Inverses  
 
Introduction  
In this section, you will learn about inverses. Here are the sections within this lesson:

MATHguide has a lesson on functions. Functions tell us how to use mathematical expressions with values substituted for variables to arrive at important quantities. We may want to calculate the area of a room to order carpet. We may want to determine the volume of a cylindrical tank to know how much water it can hold or the the amount of money earned in interest for a bank account. If we were investigating the scene of an accident, we may want to calculate the speed of a car based upon the length of the skidmark it left on a road. Inverses of functions are needed when we want to work backwards and solve functions and relations for the independent variable(s).
First of all, the idea of inverses is one that should be familiar to us. In grammar school we learned there are operations on numbers that are inverses. We learned multiplication and division are inverse operations. Before that, we learned addition and subtraction are inverse operations. We will use inverse operations to alter a function to gain its inverse function or inverse relation.
 
The process for evaluating inverses requires two general steps. Here are those steps for functions that involve the variables ‘x’ and ‘y.’
We will use these steps for a variety of problems below. However, we should take a quick look at the notation for inverses.
 
When we undergo inverses, there is notation to consider. If we start with this function…
…we first see that there is a peculiar “f(x).” If spoken, it is reads as ‘f of x.’ It simply means ‘y.’ So, we could instead write the problem like this.
The directions for calculating inverses can be written either of two ways:
Both of these directions are asking for the same result, namely the inverse of the original function, as we will see in the next section.
 
This section, we will examine how to calculate inverses. Let’s take a look at three examples. Example 1: Calculate the inverse of…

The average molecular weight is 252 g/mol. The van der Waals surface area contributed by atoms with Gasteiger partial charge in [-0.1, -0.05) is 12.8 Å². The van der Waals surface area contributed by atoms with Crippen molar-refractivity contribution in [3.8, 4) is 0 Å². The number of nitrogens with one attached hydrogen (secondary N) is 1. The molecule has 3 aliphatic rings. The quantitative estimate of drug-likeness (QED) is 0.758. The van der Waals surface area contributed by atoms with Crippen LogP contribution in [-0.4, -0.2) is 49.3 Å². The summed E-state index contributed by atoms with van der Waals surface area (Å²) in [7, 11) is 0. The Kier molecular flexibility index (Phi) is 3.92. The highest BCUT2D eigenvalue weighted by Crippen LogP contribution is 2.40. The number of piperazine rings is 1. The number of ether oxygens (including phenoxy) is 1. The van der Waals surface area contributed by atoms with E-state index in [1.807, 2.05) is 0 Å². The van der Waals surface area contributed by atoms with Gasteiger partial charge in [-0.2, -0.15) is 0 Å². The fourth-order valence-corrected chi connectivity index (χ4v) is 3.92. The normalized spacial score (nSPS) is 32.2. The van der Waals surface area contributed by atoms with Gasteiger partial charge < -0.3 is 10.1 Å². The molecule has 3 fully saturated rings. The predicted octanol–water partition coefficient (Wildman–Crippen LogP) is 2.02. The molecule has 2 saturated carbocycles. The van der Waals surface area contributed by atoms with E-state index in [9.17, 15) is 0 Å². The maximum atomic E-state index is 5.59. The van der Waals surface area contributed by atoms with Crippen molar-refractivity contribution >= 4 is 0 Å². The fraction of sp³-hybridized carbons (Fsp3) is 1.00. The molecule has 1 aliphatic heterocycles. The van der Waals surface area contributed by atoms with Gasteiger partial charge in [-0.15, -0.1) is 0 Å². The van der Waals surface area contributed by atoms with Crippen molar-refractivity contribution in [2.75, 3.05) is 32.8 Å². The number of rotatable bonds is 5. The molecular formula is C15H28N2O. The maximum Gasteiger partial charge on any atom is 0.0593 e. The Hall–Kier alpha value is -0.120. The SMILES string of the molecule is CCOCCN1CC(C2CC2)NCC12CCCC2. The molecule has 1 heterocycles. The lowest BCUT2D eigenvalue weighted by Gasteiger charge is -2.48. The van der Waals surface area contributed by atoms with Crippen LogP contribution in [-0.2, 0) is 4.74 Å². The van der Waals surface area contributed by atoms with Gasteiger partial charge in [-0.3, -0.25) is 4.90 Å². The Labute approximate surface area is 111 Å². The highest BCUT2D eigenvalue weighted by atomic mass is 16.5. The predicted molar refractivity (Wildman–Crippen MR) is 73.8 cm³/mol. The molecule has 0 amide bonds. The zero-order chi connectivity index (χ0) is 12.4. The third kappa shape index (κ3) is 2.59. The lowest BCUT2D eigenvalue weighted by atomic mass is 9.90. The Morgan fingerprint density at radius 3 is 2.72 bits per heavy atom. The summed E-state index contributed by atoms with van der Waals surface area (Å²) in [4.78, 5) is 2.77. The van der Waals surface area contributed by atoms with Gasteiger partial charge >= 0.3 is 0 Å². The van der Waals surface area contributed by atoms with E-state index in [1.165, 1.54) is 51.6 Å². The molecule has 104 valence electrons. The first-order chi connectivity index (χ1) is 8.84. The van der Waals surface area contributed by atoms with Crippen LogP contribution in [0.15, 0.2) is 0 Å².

First, we will replace the ‘f(x)’ with ‘y,’ like so.
Step number one says we must “switch the ‘x’ and the ‘y.’”
Step number two says we must “solve for ‘y.’” To do so, we will add 4 to both sides and get this new equation.
Next, we must divide both sides by 3.
If we divide all the terms by 3, we get this.
Alternately, we can write the solution like any of these representations:
Each of them is mathematically equivalent to each other.
ideo: Inverse Functions
Example 2: Calculate the inverse of…
First, we will replace the ‘f(x)’ with ‘y,’ like so.
Step number one says we must “switch the ‘x’ and the ‘y.’”
Step number two says we must “solve for ‘y.’” To do so, we will subtract 7 to both sides and get this new equation.
Next, we must multiply both sides by 2 to cancel the half.
Doing the distributive property, we get this…
Alternately, we can write the solution using either of these representations:
They are mathematically equivalent to each other.
ideo: Inverse Functions
Example 3: Calculate C ^{1} of …
Let it be known, this is the formula that converts Fahrenheit temperatures into Celsius temperatures. As for the business of solving for its inverse, first we will replace the ‘C’ with ‘y’ and the ‘F’ with ‘x.’
Step number one says we must “switch the ‘x’ and the ‘y.’”
Step number two says we must “solve for ‘y.’” To do so, we will both sides by 9/5 to get this new equation.
Next, we must add 32 to both sides to get this equation.
Since we found C ^{1}, it means this is really the function that converts Celsius temperatures into Fahrenheit temperatures. Using letters, it means this…
Our formula is ‘backwards’ in a sense. Instead of using Fahrenheit temperatures to gain Celsius temperatures, the new formula does the inverse. It uses Celsius temperatures to gain Fahrenheit temperatures. This is the meaning of inverse as it applies to these temperature scales. Now, try a quiz to determine if you have mastered the lessons above.
ideo: Inverse Functions  
When graphing a curve and its inverse, there is a special visual property. The two curves will be symmetrical across the diagonal line, y = x. To demonstrate this visual relationship, we will look at three examples. Example 1:
Below is a graph that contains both of the given lines. The red line is the first line and the light green line is the diagonal line, y = x.
Example 2:
Below is a graph that contains both of the given lines. The red line is the first line and the light green line is the diagonal line, y = x.
Example 3:
Below is a graph that contains both of the curves. This example contains nonlinear relations. The red curve is the first relation and the light green line is the diagonal line, y = x.
 
Try our interactive quiz to determine if you understand the lessons above.
uiz: Finding Inverses  
Try this activity related to the lessons above.
ctivity: Inverse Problems  
Try this lesson, which is closely related to the lesson above.
esson: Functions